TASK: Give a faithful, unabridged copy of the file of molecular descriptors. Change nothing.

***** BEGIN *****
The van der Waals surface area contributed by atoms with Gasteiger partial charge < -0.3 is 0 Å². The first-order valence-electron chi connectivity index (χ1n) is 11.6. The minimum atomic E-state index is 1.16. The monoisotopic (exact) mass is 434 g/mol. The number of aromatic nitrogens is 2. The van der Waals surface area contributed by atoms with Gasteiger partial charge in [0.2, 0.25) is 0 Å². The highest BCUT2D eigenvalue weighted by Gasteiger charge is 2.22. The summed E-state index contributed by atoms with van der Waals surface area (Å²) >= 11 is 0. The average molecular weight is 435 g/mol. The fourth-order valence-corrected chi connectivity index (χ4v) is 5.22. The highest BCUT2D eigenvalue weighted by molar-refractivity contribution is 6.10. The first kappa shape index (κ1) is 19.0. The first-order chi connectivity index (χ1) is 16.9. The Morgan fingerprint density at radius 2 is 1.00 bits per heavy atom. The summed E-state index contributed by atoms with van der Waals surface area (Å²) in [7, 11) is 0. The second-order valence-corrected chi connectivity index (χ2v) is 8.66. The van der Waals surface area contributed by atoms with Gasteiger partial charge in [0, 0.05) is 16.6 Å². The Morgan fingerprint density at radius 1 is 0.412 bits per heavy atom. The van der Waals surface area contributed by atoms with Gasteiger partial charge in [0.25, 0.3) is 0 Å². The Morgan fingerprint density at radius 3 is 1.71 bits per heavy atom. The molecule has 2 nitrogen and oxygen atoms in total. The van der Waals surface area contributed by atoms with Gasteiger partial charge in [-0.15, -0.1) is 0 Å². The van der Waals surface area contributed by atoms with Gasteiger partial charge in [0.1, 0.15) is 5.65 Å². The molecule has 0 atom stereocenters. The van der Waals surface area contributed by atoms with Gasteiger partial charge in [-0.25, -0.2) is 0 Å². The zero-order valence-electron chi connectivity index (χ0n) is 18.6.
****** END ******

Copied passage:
The van der Waals surface area contributed by atoms with Gasteiger partial charge < -0.3 is 0 Å². The first-order valence-electron chi connectivity index (χ1n) is 11.6. The minimum atomic E-state index is 1.16. The monoisotopic (exact) mass is 434 g/mol. The number of aromatic nitrogens is 2. The van der Waals surface area contributed by atoms with Gasteiger partial charge in [0.2, 0.25) is 0 Å². The highest BCUT2D eigenvalue weighted by Gasteiger charge is 2.22. The summed E-state index contributed by atoms with van der Waals surface area (Å²) >= 11 is 0. The average molecular weight is 435 g/mol. The fourth-order valence-corrected chi connectivity index (χ4v) is 5.22. The highest BCUT2D eigenvalue weighted by molar-refractivity contribution is 6.10. The first kappa shape index (κ1) is 19.0. The first-order chi connectivity index (χ1) is 16.9. The Morgan fingerprint density at radius 2 is 1.00 bits per heavy atom. The summed E-state index contributed by atoms with van der Waals surface area (Å²) in [7, 11) is 0. The second-order valence-corrected chi connectivity index (χ2v) is 8.66. The van der Waals surface area contributed by atoms with Gasteiger partial charge in [0, 0.05) is 16.6 Å². The Morgan fingerprint density at radius 1 is 0.412 bits per heavy atom. The van der Waals surface area contributed by atoms with Gasteiger partial charge in [0.25, 0.3) is 0 Å². The Morgan fingerprint density at radius 3 is 1.71 bits per heavy atom. The molecule has 2 nitrogen and oxygen atoms in total. The van der Waals surface area contributed by atoms with Gasteiger partial charge in [-0.15, -0.1) is 0 Å². The van der Waals surface area contributed by atoms with Gasteiger partial charge in [0.1, 0.15) is 5.65 Å². The molecule has 0 atom stereocenters. The van der Waals surface area contributed by atoms with Gasteiger partial charge in [-0.25, -0.2) is 0 Å². The zero-order valence-electron chi connectivity index (χ0n) is 18.6.